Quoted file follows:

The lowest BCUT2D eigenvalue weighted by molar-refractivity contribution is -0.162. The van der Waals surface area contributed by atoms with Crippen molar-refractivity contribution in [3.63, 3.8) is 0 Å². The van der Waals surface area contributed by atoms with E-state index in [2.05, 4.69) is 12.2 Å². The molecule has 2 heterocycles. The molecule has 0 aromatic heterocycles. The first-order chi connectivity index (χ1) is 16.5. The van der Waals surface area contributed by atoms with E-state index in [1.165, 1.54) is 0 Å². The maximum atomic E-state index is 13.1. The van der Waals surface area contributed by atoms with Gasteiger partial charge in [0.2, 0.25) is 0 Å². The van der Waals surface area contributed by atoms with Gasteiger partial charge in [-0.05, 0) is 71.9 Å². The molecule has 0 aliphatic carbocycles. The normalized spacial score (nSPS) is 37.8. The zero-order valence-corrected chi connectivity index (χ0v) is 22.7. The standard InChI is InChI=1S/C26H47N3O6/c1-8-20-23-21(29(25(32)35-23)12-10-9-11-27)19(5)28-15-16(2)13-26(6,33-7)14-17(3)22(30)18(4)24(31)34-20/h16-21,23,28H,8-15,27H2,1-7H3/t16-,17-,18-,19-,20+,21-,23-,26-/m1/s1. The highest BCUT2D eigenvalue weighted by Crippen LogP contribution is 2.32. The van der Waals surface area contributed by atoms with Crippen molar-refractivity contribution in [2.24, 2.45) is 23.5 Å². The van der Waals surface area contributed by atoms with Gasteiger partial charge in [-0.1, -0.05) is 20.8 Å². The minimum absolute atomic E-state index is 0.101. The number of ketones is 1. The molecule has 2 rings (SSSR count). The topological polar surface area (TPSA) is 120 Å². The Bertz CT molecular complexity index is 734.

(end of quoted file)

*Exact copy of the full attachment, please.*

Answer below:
The lowest BCUT2D eigenvalue weighted by molar-refractivity contribution is -0.162. The van der Waals surface area contributed by atoms with Crippen molar-refractivity contribution in [3.63, 3.8) is 0 Å². The van der Waals surface area contributed by atoms with E-state index in [2.05, 4.69) is 12.2 Å². The molecule has 2 heterocycles. The molecule has 0 aromatic heterocycles. The first-order chi connectivity index (χ1) is 16.5. The van der Waals surface area contributed by atoms with E-state index in [1.165, 1.54) is 0 Å². The maximum atomic E-state index is 13.1. The van der Waals surface area contributed by atoms with Gasteiger partial charge in [0.2, 0.25) is 0 Å². The van der Waals surface area contributed by atoms with Gasteiger partial charge in [-0.05, 0) is 71.9 Å². The molecule has 0 aliphatic carbocycles. The normalized spacial score (nSPS) is 37.8. The zero-order valence-corrected chi connectivity index (χ0v) is 22.7. The standard InChI is InChI=1S/C26H47N3O6/c1-8-20-23-21(29(25(32)35-23)12-10-9-11-27)19(5)28-15-16(2)13-26(6,33-7)14-17(3)22(30)18(4)24(31)34-20/h16-21,23,28H,8-15,27H2,1-7H3/t16-,17-,18-,19-,20+,21-,23-,26-/m1/s1. The highest BCUT2D eigenvalue weighted by Crippen LogP contribution is 2.32. The van der Waals surface area contributed by atoms with Crippen molar-refractivity contribution in [2.24, 2.45) is 23.5 Å². The van der Waals surface area contributed by atoms with Gasteiger partial charge in [-0.1, -0.05) is 20.8 Å². The minimum absolute atomic E-state index is 0.101. The number of ketones is 1. The molecule has 2 rings (SSSR count). The topological polar surface area (TPSA) is 120 Å². The Bertz CT molecular complexity index is 734.